Many international students start their university careers by taking a foundation programme, which generally lasts one academic year. A foundation programme combines introductions to specific academic programmes with higher-level English language courses and general work on study skills.
Students with a strong academic background and a good level of English may join an undergraduate programme. This means that they are starting a programme which will in most cases lead to a Bachelor’s Degree – possibly a BA (Bachelor of Arts), or BSc (Bachelor of Science). These degrees may be ‘Ordinary’ or ‘Honours’ – in some cases, the degree is automatically an Honours degree, in others it’s necessary to study for longer to achieve this. Most degree programmes last three or four years, but in some subjects, such as medicine, they are usually longer.
Students who have already graduated in their own country may be considered for a higher degree in the UK. This could be an MA (Master of Arts), or a PhD (Doctorate) – though there are a number of other postgraduate options such as MBA and MPhil. Very often an MA is obtained on the way to obtaining an even higher qualification. Most higher degrees involve a great deal of independent study, and a PhD is focused entirely on research in a new field.
Please note that universities decide themselves on the candidates they will accept. No qualification is an automatic passport to entry.
Domestic and international students
All British universities accept both domestic and international students.
Domestic students are those from the UK. In England, Wales and Northern Ireland, they pay tuition fees of up to £9,250 per year, with most of the better-known universities charging the full £9,250. In addition, they have to pay for their accommodation and meals. Generally, the government provides loans which students have to pay back once they start working.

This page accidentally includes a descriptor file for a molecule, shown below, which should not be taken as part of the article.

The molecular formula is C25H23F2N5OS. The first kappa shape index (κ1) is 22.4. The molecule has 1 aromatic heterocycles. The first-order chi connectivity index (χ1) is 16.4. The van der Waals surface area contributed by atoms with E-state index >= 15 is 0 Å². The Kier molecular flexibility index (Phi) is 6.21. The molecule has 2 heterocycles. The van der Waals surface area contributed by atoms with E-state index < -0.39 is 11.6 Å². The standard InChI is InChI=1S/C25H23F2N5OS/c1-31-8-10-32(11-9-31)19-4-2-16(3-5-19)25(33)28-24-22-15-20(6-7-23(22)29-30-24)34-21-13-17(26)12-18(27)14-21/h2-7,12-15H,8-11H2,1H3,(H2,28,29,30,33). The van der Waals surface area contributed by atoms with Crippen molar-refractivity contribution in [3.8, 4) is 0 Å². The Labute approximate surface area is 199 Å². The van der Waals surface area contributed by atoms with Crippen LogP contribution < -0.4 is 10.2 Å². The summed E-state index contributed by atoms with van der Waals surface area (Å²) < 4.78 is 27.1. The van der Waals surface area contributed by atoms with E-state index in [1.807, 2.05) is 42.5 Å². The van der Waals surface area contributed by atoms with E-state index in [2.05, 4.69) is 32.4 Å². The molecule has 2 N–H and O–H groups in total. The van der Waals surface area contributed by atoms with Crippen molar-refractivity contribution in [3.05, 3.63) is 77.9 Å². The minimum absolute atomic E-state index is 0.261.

International students come from outside the UK. They pay higher tuition fees, generally between £15,000 and £20,000 per year. And of course they have to pay for accommodation and meals. Students may apply to study from any country. They will need a student visa, which is relatively easy to obtain from most countries, but harder for some.
Students from the European Union (EU) may be regarded as domestic or international students – different universities have different views on this. But they only pay the domestic tuition fee.
International students can generally apply to study any of the subjects on offer at universities. However, some are harder to get into than others. What the universities themselves tend to tell us is this:
- Very few places are available for medicine, which is highly competitive.
- Places are also limited for law. (And students should only consider law if they have a really high level of English.)
- They would welcome more applications for science and engineering, also for arts, languages and social studies.
- Most of the universities offer a huge range of courses, and it would be good to see more international students considering some of the newer and more innovative courses which are often more closely linked to the expected demands of the future.
- Business studies is over-subscribed. A number of universities have commented that they possibly have too many Chinese students taking business studies courses and would be delighted to see more Chinese students applying for other disciplines.
If universities are actively seeking applicants for particular subjects, they may be less demanding in their expectations.
What universities are looking for
Of course, they are looking for academic ability and good results in examinations. But most of them also look at the whole person. Students who devote themselves to academic study and do very little else may not do as well as they might imagine. The question might be asked: if they need to do so much study to achieve these grades, are they perhaps not as good as might seem, and will they actually cope with our course?
Universities really like to see a balanced person, someone who has a number of other interests as well. It doesn’t matter too much what these interests are, but there should be something. They will also be looking for an ability to think. University study in English-speaking countries is not just about remembering vast amounts of information: it’s also about knowing where to find information and using it creatively.
If you are not a native speaker of English, your university will want to see evidence of your English language skills. The most widely-used examination to provide evidence of English levels is known as IELTS. However, most universities will also accept other qualifications which they see as the equivalent.